The European Union plans to kick off the implementation of rules on autonomous drones by 2019 as a part of an effort to ensure safety in the operation of these unmanned aerial systems. Europe’s commission tasked with formulating the region’s system for air traffic control seeks to develop a set of unmanned drone policies similar to air traffic controls currently used to regulate manned aircraft. On top of an air traffic control system for drones, the EU also wants to put in place a registration system with the goal of keeping unmanned objects from flying over restricted areas. Additionally, a remote identification system will also be enforced to monitor unmanned aircraft from far away. A remote identification system of drones is intended to help guarantee the operational safety and traffic management of unmanned drones.
EU says the long-term goal of implementing drone policies in the near term is to help advance Europe’s emerging drone technology ahead of the competition and tap business opportunities for commercial drones. In the US, a new committee tasked with creating a remote identification system for drones was formed in March this year by the Federal Aviation Administration, the agency responsible for air traffic management. While existing air traffic rules in the US already require commercial pilots to register their drones, these policies do not apply to non-commercial drones, including those unmanned vehicles flown by hobbyists. Back in 2015, the FAA joined forces with the leading tech giants in the US to develop a drone registration system. The alliance included Amazon, Google, GoPro, DJI, Parrot, Walmart and Best Buy, with the aim of establishing a set of rules for identifying a drone’s owner.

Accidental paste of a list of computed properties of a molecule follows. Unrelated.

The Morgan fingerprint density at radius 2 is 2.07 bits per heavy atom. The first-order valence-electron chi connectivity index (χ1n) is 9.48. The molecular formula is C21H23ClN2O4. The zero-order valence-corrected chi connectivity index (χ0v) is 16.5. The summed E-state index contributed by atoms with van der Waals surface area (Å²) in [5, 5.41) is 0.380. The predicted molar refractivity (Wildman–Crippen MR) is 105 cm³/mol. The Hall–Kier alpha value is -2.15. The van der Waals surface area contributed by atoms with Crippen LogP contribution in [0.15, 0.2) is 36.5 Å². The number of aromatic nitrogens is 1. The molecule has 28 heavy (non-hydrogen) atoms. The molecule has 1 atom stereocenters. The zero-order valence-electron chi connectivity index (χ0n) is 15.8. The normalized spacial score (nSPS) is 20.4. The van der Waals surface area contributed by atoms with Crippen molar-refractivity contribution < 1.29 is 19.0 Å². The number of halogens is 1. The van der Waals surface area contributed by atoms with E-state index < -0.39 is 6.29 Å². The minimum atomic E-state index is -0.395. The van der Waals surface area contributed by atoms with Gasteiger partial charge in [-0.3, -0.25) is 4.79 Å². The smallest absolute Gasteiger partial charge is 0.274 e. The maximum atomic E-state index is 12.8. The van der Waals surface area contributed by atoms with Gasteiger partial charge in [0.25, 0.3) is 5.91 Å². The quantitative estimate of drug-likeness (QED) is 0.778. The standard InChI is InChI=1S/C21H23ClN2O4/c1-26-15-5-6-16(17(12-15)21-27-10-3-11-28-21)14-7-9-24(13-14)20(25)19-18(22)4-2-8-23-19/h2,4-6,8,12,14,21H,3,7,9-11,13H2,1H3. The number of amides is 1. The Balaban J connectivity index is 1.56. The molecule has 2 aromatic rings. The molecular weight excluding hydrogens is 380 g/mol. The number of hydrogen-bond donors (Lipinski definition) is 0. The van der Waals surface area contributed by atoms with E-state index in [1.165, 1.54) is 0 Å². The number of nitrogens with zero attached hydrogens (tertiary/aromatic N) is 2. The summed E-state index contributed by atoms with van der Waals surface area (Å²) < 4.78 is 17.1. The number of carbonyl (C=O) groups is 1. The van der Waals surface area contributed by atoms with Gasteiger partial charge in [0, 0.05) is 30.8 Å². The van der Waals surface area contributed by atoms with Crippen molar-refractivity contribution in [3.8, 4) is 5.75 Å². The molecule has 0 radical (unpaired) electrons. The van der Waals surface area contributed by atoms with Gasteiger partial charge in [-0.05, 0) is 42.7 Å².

Meanwhile, the EU has an existing set of drone rules, though these are only meant to regulate unmanned objects with a minimum weight of 330lbs. Also, the task of developing national rules for drones is on each member state, resulting in a fragmented regulation. The EU says such a gap in drone rules across the region impedes efforts to develop new products and rapidly introduce fresh technologies. Worse, this fragmentation can lead to safety risks, the EU says. With the coming implementation of new drone rules in Europe, it’s interesting to see how an integrated regulation helps define the future of drones.